Washington, DC—Today the House of Representatives passed H.R. 569, the Water Quality Investment Act of 2007, which authorizes $1.8 billion over the next five years for grants to prevent dangerous sewer overflows. This bill passed the Transportation and Infrastructure Committee’s Water Resources Subcommittee, of which Congressman Brian Higgins’ (NY-27) is a member, at the end of January 2007. This bill will particularly help Buffalo because of the significant sewer overflow problem that exists there which pollutes waterways with untreated sewage.
“This critical bill for Buffalo has finally been passed in our new Democratic House,” said Higgins, who is a cosponsor of the legislation. “Buffalo cannot afford to pay the hundreds of millions it could cost to address our serious sewer overflow problem. Our sewer infrastructure is one of the oldest in the country, and the grants that will result from the passage of this bill will help alleviate our City’s costs.”
Similar grants were authorized in FY 2002 and FY 2003, but no funds were ever appropriated and the authorization was allowed to expire. The bill aids cities and states that find building or improving sewer infrastructure financially impossible without help from the federal government. The antiquated sewer infrastructure in Buffalo is deteriorating, and can no longer always stop untreated waste from flowing into public waterways. Combined sewer systems, which provide partially separated channels for sewage and storm water runoff and are vulnerable to sewer overflows during periods of peak rainfall, are one source of these dangerous sewer overflows. Most combined sewer systems are located in communities in the Northeast and the Great Lakes region, where much of the oldest water infrastructure in the nation is found.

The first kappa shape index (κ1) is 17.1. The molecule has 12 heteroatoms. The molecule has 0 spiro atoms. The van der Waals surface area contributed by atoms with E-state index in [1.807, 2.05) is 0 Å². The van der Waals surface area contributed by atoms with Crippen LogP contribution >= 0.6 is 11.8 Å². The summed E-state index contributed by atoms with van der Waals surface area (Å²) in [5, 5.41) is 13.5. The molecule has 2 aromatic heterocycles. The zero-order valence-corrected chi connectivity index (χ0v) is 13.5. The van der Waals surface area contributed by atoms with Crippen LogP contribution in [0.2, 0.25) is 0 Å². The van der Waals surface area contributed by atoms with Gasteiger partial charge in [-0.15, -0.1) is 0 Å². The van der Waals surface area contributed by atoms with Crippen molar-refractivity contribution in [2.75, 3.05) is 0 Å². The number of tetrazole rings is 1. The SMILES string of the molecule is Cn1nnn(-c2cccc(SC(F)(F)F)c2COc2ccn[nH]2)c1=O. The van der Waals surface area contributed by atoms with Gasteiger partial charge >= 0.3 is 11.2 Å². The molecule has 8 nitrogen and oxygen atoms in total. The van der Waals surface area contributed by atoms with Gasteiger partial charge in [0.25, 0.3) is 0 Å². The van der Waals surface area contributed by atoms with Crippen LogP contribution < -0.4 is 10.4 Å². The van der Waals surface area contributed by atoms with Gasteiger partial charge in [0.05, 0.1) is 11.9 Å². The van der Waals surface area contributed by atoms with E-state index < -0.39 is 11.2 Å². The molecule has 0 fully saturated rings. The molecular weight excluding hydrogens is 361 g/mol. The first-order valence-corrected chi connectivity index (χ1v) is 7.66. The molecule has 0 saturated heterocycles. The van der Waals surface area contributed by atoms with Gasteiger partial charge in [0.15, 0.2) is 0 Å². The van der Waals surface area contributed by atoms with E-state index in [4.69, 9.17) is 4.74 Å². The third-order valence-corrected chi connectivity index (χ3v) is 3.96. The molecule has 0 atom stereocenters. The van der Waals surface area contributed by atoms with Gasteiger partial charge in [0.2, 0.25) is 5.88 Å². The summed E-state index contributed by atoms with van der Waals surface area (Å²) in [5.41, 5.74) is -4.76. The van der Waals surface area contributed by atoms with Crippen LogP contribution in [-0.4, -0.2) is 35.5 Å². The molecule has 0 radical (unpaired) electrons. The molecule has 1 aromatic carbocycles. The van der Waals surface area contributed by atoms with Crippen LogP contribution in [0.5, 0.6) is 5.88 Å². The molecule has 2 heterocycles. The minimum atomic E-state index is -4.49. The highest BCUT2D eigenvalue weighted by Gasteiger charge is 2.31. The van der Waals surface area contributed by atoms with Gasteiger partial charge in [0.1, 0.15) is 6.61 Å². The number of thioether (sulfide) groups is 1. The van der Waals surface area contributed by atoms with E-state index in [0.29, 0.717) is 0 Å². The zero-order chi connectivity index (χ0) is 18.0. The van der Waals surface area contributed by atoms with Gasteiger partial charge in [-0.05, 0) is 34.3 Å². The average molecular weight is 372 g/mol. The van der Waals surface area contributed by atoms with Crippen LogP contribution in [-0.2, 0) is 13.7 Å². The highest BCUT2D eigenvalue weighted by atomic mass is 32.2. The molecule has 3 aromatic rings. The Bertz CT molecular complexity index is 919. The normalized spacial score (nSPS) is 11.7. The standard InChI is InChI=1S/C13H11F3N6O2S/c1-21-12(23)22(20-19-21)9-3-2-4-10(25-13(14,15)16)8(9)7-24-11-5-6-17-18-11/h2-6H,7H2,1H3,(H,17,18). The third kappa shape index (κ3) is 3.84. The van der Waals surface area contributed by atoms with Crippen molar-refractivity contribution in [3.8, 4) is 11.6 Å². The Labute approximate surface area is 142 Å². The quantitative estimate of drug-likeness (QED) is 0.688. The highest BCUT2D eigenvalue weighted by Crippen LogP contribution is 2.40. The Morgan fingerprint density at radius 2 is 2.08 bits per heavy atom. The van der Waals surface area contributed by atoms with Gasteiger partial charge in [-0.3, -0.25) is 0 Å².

Despite the enormous need to help struggling local communities deal with the dangerous problem of sewer overflow, the Republican Leadership failed to bring this bipartisan bill to the Floor in the 108th and 109th Congresses.